NCIA’s editorial department continues the Member Spotlight series by highlighting our Social Equity Scholarship Recipients as part of our Diversity, Equity, and Inclusion Program. Participants are gaining first-hand access to regulators in key markets to get insight on the industry, tips for raising capital, and advice on how to access and utilize data to ensure success in their businesses, along with all the other benefits available to NCIA members.
Tell us a bit about you, your background, and why you launched your company.
I was in education for 16 years, most recently as a Dean of Students, before working full-time in cannabis. I met our CEO in college in 2001 and we became close friends. His company has taken off recently and he asked me to join his team. I’m excited to help lead Urban Flavours into the next phase of growth.
Urban Flavours is a minority-owned small business based out of Oakland, CA. Founded by Josephus Stallworth with the help of his sister and our Vice President, Marina Stallworth in 2016, Urban Flavours has emerged as a leader in the City of Oakland’s Equity Program. Fully operational in over 200 cities, we employ individuals who have been severely impacted by the United States’ “war on drugs.” We aim to provide a liveable wage for all employees, as well as advancement opportunities and ownership for people of color; especially for the formerly incarcerated. We demand a safe space in the cannabis industry for marginalized individuals and communities. For the culture.
What unique value does your company offer to the cannabis industry?
Urban Flavours has a deep understanding of the culture of cannabis, especially here in Oakland. We aim to provide the highest quality cannabis at the most affordable price. We have a wide reach, stretching from Sacramento to Fresno on a daily basis. Our relationships with top farmers and distribution operations allow us to offer competitive pricing on the industry’s top brands.
What is your goal for the greater good of cannabis?
I would like to see more minority and women-owned businesses fully operational and successful, wherever cannabis business is being done. I want cannabis to be a safe space for black men. I want the liberation of individuals incarcerated for cannabis. I want to see a community of cannabis built around sharing resources with an emphasis on unity, empathy, and generational wealth.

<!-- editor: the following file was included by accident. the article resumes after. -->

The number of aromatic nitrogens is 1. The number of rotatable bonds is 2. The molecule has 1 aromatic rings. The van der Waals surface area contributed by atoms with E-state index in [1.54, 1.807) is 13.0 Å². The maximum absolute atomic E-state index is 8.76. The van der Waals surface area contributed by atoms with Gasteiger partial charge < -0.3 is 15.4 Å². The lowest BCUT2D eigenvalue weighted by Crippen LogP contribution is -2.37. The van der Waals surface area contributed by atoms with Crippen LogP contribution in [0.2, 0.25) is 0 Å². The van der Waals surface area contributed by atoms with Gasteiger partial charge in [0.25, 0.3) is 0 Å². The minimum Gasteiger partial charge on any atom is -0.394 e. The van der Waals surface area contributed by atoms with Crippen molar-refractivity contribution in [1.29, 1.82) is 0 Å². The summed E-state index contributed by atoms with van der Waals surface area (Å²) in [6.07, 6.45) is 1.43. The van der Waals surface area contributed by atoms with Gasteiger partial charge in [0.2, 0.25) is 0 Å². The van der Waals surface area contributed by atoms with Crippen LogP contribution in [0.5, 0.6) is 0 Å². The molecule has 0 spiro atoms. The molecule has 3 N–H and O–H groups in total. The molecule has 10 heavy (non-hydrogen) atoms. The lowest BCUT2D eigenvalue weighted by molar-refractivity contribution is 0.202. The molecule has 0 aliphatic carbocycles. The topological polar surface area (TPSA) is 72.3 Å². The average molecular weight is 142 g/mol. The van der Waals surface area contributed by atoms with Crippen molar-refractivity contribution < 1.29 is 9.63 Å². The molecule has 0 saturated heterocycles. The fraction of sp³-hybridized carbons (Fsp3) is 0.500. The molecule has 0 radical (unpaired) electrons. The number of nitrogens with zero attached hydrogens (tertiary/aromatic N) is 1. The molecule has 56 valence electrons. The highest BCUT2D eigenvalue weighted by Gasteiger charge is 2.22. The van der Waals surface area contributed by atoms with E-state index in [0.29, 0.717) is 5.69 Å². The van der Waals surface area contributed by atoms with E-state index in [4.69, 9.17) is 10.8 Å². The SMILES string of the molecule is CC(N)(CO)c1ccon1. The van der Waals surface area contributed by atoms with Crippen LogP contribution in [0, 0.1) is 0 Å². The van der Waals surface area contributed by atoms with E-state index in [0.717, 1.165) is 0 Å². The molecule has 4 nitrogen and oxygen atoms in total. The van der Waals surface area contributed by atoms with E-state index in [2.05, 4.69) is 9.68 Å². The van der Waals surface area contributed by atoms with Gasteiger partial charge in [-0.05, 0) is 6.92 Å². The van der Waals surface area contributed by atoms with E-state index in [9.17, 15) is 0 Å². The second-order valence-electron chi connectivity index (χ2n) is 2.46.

I also want to see the national narrative around cannabis shift to healing, joy, and peace. It’s truly an incredible plant that has many physically, mentally, and emotionally healing properties.
What kind of challenges do you face in the industry and what solutions would you like to see?
I would like to see some changes in legislation. As we move operations into other states, it’s almost impossible to recreate the supply chain we’ve established in California. Once interstate commerce is approved, we can reach more communities that are aligned with our core values, mission, and vision. I would also like to see a banking system solution. For me, it’s a safety issue.
Why did you join NCIA? What’s the best or most important part about being a member through the Social Equity Scholarship Program?
We joined NCIA because we see ourselves operating at a national level eventually and the sense of community and desire to help us achieve our goals was evident from the beginning. The most important part about being a member through the Social Equity Scholarship Program is the opportunity to connect with a community of like-minded individuals. The weekly “Power Hour” call has given me legitimate connections and thought partnership that has helped grow our business, brand, and network. I know that Mike and that group have my back and best interests in mind. It feels good to be connected to the group.